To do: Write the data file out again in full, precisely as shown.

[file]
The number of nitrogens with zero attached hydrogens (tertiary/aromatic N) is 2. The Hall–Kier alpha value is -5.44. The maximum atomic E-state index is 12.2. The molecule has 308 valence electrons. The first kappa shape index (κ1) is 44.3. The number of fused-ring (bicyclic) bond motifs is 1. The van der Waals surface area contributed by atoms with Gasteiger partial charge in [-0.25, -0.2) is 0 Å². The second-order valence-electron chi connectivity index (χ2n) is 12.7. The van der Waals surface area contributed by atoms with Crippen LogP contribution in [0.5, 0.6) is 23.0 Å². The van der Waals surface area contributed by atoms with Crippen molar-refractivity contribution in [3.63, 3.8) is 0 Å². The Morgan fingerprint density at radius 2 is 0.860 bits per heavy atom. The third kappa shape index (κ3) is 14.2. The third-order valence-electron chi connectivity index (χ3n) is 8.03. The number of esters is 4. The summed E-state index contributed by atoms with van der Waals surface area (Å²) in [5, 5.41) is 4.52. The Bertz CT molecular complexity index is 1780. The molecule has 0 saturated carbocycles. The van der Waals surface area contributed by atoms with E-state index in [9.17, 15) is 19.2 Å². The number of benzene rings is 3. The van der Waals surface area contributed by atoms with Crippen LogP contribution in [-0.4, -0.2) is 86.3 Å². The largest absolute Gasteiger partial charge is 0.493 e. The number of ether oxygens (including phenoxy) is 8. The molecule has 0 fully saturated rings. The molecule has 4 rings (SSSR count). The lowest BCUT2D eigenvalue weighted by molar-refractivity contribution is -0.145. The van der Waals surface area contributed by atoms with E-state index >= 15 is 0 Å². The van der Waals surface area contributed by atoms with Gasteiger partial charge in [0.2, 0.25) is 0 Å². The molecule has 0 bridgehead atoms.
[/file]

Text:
The number of nitrogens with zero attached hydrogens (tertiary/aromatic N) is 2. The Hall–Kier alpha value is -5.44. The maximum atomic E-state index is 12.2. The molecule has 308 valence electrons. The first kappa shape index (κ1) is 44.3. The number of fused-ring (bicyclic) bond motifs is 1. The van der Waals surface area contributed by atoms with Gasteiger partial charge in [-0.25, -0.2) is 0 Å². The second-order valence-electron chi connectivity index (χ2n) is 12.7. The van der Waals surface area contributed by atoms with Crippen LogP contribution in [0.5, 0.6) is 23.0 Å². The van der Waals surface area contributed by atoms with Crippen molar-refractivity contribution in [3.63, 3.8) is 0 Å². The Morgan fingerprint density at radius 2 is 0.860 bits per heavy atom. The third kappa shape index (κ3) is 14.2. The third-order valence-electron chi connectivity index (χ3n) is 8.03. The number of esters is 4. The summed E-state index contributed by atoms with van der Waals surface area (Å²) in [5, 5.41) is 4.52. The Bertz CT molecular complexity index is 1780. The molecule has 0 saturated carbocycles. The van der Waals surface area contributed by atoms with E-state index in [9.17, 15) is 19.2 Å². The number of benzene rings is 3. The van der Waals surface area contributed by atoms with Crippen LogP contribution in [-0.4, -0.2) is 86.3 Å². The largest absolute Gasteiger partial charge is 0.493 e. The number of ether oxygens (including phenoxy) is 8. The molecule has 0 fully saturated rings. The molecule has 4 rings (SSSR count). The lowest BCUT2D eigenvalue weighted by molar-refractivity contribution is -0.145. The van der Waals surface area contributed by atoms with E-state index >= 15 is 0 Å². The van der Waals surface area contributed by atoms with Gasteiger partial charge in [0.2, 0.25) is 0 Å². The molecule has 0 bridgehead atoms.